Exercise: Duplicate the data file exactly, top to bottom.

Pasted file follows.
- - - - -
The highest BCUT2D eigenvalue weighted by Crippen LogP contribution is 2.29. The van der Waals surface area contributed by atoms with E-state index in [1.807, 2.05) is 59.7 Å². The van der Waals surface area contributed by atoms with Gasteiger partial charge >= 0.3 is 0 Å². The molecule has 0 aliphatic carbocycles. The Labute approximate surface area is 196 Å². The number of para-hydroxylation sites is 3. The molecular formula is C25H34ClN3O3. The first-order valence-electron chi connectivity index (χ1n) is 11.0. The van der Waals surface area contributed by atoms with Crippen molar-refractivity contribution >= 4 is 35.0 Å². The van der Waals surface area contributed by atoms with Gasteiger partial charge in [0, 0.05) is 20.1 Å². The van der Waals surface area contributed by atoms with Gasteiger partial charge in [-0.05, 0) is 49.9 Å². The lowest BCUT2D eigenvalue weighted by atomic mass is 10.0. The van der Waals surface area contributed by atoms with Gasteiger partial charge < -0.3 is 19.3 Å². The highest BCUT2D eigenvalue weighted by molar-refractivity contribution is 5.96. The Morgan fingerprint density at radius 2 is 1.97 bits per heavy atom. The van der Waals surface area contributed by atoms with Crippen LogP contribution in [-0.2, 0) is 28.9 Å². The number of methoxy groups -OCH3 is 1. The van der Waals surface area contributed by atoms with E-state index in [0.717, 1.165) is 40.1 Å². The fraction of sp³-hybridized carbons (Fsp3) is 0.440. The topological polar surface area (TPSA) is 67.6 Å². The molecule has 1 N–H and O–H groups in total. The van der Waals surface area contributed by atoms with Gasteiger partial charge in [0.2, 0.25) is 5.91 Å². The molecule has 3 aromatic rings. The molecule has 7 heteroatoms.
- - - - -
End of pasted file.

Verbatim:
The highest BCUT2D eigenvalue weighted by Crippen LogP contribution is 2.29. The van der Waals surface area contributed by atoms with E-state index in [1.807, 2.05) is 59.7 Å². The van der Waals surface area contributed by atoms with Gasteiger partial charge >= 0.3 is 0 Å². The molecule has 0 aliphatic carbocycles. The Labute approximate surface area is 196 Å². The number of para-hydroxylation sites is 3. The molecular formula is C25H34ClN3O3. The first-order valence-electron chi connectivity index (χ1n) is 11.0. The van der Waals surface area contributed by atoms with Crippen molar-refractivity contribution >= 4 is 35.0 Å². The van der Waals surface area contributed by atoms with Gasteiger partial charge in [0, 0.05) is 20.1 Å². The van der Waals surface area contributed by atoms with Gasteiger partial charge in [-0.05, 0) is 49.9 Å². The lowest BCUT2D eigenvalue weighted by atomic mass is 10.0. The van der Waals surface area contributed by atoms with Gasteiger partial charge < -0.3 is 19.3 Å². The highest BCUT2D eigenvalue weighted by molar-refractivity contribution is 5.96. The Morgan fingerprint density at radius 2 is 1.97 bits per heavy atom. The van der Waals surface area contributed by atoms with Crippen LogP contribution in [-0.2, 0) is 28.9 Å². The number of methoxy groups -OCH3 is 1. The van der Waals surface area contributed by atoms with E-state index in [0.717, 1.165) is 40.1 Å². The fraction of sp³-hybridized carbons (Fsp3) is 0.440. The topological polar surface area (TPSA) is 67.6 Å². The molecule has 1 N–H and O–H groups in total. The van der Waals surface area contributed by atoms with Gasteiger partial charge in [0.2, 0.25) is 5.91 Å². The molecule has 3 aromatic rings. The molecule has 7 heteroatoms.